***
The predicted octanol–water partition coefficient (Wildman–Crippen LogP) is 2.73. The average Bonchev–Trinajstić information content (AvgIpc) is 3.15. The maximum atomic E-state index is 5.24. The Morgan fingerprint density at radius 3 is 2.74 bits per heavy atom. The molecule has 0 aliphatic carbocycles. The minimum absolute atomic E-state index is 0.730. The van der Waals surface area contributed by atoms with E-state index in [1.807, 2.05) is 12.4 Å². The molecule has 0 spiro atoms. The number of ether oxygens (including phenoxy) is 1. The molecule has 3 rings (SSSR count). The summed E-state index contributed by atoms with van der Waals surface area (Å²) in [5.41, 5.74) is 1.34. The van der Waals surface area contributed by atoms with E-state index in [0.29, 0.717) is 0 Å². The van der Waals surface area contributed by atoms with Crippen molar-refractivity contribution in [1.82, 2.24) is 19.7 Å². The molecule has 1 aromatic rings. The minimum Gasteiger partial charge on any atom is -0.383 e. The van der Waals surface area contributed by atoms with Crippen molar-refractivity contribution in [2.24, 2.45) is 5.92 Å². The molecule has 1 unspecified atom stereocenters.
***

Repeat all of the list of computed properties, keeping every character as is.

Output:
The predicted octanol–water partition coefficient (Wildman–Crippen LogP) is 2.73. The average Bonchev–Trinajstić information content (AvgIpc) is 3.15. The maximum atomic E-state index is 5.24. The Morgan fingerprint density at radius 3 is 2.74 bits per heavy atom. The molecule has 0 aliphatic carbocycles. The minimum absolute atomic E-state index is 0.730. The van der Waals surface area contributed by atoms with E-state index in [1.807, 2.05) is 12.4 Å². The molecule has 0 spiro atoms. The number of ether oxygens (including phenoxy) is 1. The molecule has 3 rings (SSSR count). The summed E-state index contributed by atoms with van der Waals surface area (Å²) in [5.41, 5.74) is 1.34. The van der Waals surface area contributed by atoms with E-state index in [0.29, 0.717) is 0 Å². The van der Waals surface area contributed by atoms with Crippen molar-refractivity contribution in [1.82, 2.24) is 19.7 Å². The molecule has 1 aromatic rings. The minimum Gasteiger partial charge on any atom is -0.383 e. The van der Waals surface area contributed by atoms with Crippen molar-refractivity contribution in [2.24, 2.45) is 5.92 Å². The molecule has 1 unspecified atom stereocenters.